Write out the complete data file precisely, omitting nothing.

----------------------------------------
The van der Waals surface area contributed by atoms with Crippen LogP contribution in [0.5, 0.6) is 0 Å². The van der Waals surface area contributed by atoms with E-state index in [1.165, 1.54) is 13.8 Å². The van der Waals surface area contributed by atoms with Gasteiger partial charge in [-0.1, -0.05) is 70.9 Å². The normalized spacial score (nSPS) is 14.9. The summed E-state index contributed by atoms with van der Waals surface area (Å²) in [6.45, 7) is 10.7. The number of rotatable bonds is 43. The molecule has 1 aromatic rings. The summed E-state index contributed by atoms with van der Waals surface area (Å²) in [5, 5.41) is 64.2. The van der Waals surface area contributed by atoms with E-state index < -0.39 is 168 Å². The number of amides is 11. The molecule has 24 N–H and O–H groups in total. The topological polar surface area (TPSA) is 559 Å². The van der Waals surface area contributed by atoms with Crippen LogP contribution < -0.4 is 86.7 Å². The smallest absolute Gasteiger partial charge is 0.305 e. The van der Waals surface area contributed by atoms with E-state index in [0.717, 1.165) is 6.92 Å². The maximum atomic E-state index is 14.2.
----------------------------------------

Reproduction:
The van der Waals surface area contributed by atoms with Crippen LogP contribution in [0.5, 0.6) is 0 Å². The van der Waals surface area contributed by atoms with E-state index in [1.165, 1.54) is 13.8 Å². The van der Waals surface area contributed by atoms with Gasteiger partial charge in [-0.1, -0.05) is 70.9 Å². The normalized spacial score (nSPS) is 14.9. The summed E-state index contributed by atoms with van der Waals surface area (Å²) in [6.45, 7) is 10.7. The number of rotatable bonds is 43. The molecule has 1 aromatic rings. The summed E-state index contributed by atoms with van der Waals surface area (Å²) in [5, 5.41) is 64.2. The van der Waals surface area contributed by atoms with E-state index < -0.39 is 168 Å². The number of amides is 11. The molecule has 24 N–H and O–H groups in total. The topological polar surface area (TPSA) is 559 Å². The van der Waals surface area contributed by atoms with Crippen LogP contribution < -0.4 is 86.7 Å². The smallest absolute Gasteiger partial charge is 0.305 e. The van der Waals surface area contributed by atoms with E-state index in [0.717, 1.165) is 6.92 Å². The maximum atomic E-state index is 14.2.